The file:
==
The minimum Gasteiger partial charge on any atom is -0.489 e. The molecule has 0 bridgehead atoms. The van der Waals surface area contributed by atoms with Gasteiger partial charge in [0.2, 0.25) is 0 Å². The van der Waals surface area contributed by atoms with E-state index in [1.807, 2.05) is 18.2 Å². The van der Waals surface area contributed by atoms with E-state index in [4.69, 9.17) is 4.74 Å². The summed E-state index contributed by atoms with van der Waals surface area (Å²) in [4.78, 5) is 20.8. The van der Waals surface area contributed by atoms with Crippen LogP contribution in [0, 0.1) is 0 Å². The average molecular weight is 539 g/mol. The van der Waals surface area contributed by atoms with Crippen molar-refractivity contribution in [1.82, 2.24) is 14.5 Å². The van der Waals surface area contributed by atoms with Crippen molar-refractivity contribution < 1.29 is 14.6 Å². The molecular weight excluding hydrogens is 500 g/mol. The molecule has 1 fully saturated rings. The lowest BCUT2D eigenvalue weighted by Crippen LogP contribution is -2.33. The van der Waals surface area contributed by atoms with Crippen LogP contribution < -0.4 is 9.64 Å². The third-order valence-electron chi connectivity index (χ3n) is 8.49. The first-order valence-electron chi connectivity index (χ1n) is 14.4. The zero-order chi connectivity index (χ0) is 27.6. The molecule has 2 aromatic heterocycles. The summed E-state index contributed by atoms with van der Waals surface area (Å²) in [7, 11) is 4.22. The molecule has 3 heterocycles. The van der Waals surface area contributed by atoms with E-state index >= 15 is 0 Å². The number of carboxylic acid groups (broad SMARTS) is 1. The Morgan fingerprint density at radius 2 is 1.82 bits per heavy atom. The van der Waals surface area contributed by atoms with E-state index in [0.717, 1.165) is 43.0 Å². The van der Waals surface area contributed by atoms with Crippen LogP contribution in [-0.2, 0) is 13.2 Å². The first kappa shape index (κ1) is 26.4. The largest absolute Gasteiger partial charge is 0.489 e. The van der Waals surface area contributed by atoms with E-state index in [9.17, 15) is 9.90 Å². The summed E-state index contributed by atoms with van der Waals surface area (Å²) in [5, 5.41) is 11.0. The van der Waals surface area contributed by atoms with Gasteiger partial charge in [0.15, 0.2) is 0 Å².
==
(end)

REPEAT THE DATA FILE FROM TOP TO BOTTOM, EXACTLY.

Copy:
The minimum Gasteiger partial charge on any atom is -0.489 e. The molecule has 0 bridgehead atoms. The van der Waals surface area contributed by atoms with Gasteiger partial charge in [0.2, 0.25) is 0 Å². The van der Waals surface area contributed by atoms with E-state index in [1.807, 2.05) is 18.2 Å². The van der Waals surface area contributed by atoms with E-state index in [4.69, 9.17) is 4.74 Å². The summed E-state index contributed by atoms with van der Waals surface area (Å²) in [4.78, 5) is 20.8. The van der Waals surface area contributed by atoms with Crippen LogP contribution in [0, 0.1) is 0 Å². The average molecular weight is 539 g/mol. The van der Waals surface area contributed by atoms with Crippen molar-refractivity contribution in [1.82, 2.24) is 14.5 Å². The van der Waals surface area contributed by atoms with Crippen molar-refractivity contribution < 1.29 is 14.6 Å². The molecular weight excluding hydrogens is 500 g/mol. The molecule has 1 fully saturated rings. The lowest BCUT2D eigenvalue weighted by Crippen LogP contribution is -2.33. The van der Waals surface area contributed by atoms with Crippen LogP contribution < -0.4 is 9.64 Å². The third-order valence-electron chi connectivity index (χ3n) is 8.49. The first-order valence-electron chi connectivity index (χ1n) is 14.4. The zero-order chi connectivity index (χ0) is 27.6. The molecule has 2 aromatic heterocycles. The summed E-state index contributed by atoms with van der Waals surface area (Å²) in [7, 11) is 4.22. The molecule has 3 heterocycles. The van der Waals surface area contributed by atoms with E-state index >= 15 is 0 Å². The number of carboxylic acid groups (broad SMARTS) is 1. The Morgan fingerprint density at radius 2 is 1.82 bits per heavy atom. The van der Waals surface area contributed by atoms with E-state index in [0.717, 1.165) is 43.0 Å². The van der Waals surface area contributed by atoms with Crippen LogP contribution in [-0.2, 0) is 13.2 Å². The first kappa shape index (κ1) is 26.4. The largest absolute Gasteiger partial charge is 0.489 e. The van der Waals surface area contributed by atoms with E-state index in [9.17, 15) is 9.90 Å². The summed E-state index contributed by atoms with van der Waals surface area (Å²) in [5, 5.41) is 11.0. The van der Waals surface area contributed by atoms with Gasteiger partial charge in [0.15, 0.2) is 0 Å².